PubDate: Mon, 25 Oct 2021 00:00:00 GMT
      DOI: 10.1093/yel/yeab003
      Issue No: Vol. 40 (2021)
       
  • Special, Personal and Broad Expression: Exploring Freedom of Expression
           Norms under the General Data Protection Regulation

    • Free pre-print version: Loading...

      Authors: Erdos D.
      Pages: 398 - 430
      Abstract: AbstractThe interface between data protection and freedom of expression is increasingly crucial and the General Data Protection Regulation (GDPR) solidifies a bipartite or potentially even tripartite conceptualization of this relationship. Whilst the GDPR’s personal exemption can play some role in governing individual expression, it must be construed narrowly so as to only exclude innocuous publication that is not liable to infringe other’s fundamental rights. The special expression derogation remains central and encompasses not just journalism but also other forms of special expression (academic, artistic, literary) which, when published, are objectively orientated towards a collective public. Whilst Member States do retain considerable discretion given the wide diversity of national constitutional norms in this area, a strict balancing between fundamental rights should still be ensured. Freedom of expression is also distinctly furthered by, inter alia, self-expression on social networking sites and the facilitation of a range of expressive purposes by search engines. As shown in GC and Others v CNIL, the stricter reconciliation of rights here must retain a direct role for data protection’s core substance including its legal grounds and principles and is thereby substantially (albeit not completely) harmonized across the EU.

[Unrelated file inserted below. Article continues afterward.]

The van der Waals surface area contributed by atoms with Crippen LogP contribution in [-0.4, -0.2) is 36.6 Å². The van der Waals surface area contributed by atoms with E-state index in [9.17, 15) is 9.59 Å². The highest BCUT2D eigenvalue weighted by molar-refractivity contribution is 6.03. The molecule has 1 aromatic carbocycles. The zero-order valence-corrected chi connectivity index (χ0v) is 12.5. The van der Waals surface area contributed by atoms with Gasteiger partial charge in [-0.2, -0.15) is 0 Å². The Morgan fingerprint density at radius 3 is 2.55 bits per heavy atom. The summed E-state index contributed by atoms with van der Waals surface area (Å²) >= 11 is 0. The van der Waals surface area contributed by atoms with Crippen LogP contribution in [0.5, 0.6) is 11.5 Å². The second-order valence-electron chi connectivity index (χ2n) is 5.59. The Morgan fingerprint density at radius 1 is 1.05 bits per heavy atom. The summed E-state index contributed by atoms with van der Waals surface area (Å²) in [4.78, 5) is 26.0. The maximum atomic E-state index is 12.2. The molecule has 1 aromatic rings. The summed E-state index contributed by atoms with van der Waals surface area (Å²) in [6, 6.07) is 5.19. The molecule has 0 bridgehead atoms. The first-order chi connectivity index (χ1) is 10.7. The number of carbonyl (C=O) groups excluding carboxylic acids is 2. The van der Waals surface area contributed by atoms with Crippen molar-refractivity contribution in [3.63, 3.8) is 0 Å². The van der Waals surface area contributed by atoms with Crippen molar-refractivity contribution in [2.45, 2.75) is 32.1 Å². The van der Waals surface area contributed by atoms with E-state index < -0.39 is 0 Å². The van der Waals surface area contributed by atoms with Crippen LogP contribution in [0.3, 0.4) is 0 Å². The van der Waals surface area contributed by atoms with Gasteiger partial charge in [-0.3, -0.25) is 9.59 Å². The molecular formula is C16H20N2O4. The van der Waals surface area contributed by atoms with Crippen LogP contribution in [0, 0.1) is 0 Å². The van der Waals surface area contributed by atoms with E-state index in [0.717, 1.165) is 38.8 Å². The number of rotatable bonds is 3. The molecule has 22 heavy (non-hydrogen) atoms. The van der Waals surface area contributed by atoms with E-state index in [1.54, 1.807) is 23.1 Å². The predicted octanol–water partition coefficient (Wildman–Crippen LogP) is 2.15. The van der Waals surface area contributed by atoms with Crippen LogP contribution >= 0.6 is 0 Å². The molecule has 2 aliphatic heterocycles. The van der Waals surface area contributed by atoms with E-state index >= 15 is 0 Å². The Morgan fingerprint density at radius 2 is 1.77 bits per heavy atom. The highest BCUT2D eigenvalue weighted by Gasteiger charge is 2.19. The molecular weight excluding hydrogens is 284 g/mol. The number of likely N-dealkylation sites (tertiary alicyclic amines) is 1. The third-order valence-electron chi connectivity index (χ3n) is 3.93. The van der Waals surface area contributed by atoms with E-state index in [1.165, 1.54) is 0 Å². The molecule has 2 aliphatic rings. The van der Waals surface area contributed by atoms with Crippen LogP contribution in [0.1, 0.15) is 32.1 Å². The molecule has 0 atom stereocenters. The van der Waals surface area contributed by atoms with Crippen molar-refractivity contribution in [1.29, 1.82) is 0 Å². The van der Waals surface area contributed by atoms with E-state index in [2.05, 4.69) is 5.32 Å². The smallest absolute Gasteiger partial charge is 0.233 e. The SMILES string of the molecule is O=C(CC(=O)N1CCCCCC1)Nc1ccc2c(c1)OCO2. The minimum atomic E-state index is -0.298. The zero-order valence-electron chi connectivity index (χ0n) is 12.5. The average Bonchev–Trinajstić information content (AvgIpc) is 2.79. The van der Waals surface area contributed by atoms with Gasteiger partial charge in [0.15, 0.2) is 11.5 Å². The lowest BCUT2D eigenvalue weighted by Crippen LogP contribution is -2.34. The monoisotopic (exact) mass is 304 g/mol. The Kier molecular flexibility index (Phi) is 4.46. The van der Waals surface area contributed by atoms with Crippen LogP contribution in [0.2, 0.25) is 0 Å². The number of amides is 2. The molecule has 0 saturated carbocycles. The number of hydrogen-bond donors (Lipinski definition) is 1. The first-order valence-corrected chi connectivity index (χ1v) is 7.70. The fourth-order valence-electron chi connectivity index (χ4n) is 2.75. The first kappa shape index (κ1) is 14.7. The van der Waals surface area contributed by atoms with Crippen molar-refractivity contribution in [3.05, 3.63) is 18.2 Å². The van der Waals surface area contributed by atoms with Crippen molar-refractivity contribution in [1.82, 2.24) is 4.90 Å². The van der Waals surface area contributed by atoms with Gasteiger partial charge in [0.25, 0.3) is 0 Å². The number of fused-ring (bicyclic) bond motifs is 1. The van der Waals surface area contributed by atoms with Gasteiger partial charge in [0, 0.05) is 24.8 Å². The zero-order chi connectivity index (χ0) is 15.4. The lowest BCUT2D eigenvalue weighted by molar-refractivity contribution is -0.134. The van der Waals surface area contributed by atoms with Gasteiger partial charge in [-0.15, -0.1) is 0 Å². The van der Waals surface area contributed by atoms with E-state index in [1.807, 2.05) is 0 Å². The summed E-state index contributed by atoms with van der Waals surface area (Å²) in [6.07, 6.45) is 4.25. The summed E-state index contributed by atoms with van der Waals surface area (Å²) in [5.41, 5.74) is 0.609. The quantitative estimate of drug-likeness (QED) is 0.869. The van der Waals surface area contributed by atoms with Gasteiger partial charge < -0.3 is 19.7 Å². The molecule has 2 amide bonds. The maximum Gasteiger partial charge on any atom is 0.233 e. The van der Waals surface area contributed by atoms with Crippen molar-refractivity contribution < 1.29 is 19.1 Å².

PubDate: Tue, 11 May 2021 00:00:00 GMT
      DOI: 10.1093/yel/yeab004
      Issue No: Vol. 40 (2021)
       
  • Comparative Internal Market Law: The UK and the EU

    • Free pre-print version: Loading...

      Authors: Weatherill S.
      Pages: 431 - 474
      Abstract: AbstractThe United Kingdom Internal Market Act 2020 introduces a new field of enquiry for scholars. It allows reflection on the model of an internal market chosen by the United Kingdom to regulate relations between its four constituent elements now that, after Brexit, the authority of the EU’s common rules has come to an end. It allows comparison and contrasts between the UK’s chosen model and the longer established patterns of the EU internal market. It is an invitation to develop a comparative study of the law of internal markets.The overall structure of the UK internal market envisaged by the 2020 Act is readily compared to that which exists in the EU, but there are also points of contrast. The most significant is that the UK model is less tolerant of regulatory diversity among its constituent elements than applies under EU free movement law. The scope to justify rules that obstruct trade within the UK is less generous than in the EU, with the consequence that the UK’s internal market has a more deregulatory flavour than the EU’s. This model of limited availability to protect local regulatory autonomy over unrestricted intra-UK trade pays little regard to sensitivities in Scotland and Wales, while the position of Northern Ireland, locked into the Protocol attached to the EU–UK Withdrawal Agreement, is different but also fragile. Internal markets possess economic motivations and they are built on legal rules, but they involve political choices and they have political implications. The UK Internal Market Act presents challenges to the stability of the United Kingdom itself.Accordingly the ambition of this paper is to explain the shape of the UK internal market and to compare and contrast it with the EU’s internal market. It also aims to demonstrate the political sensitivity of the choices that need to be made in designing an internal market against the background competing tensions of unhindered market access, on the one hand, and, on the other, respect for the regulatory autonomy enjoyed by the constituent units.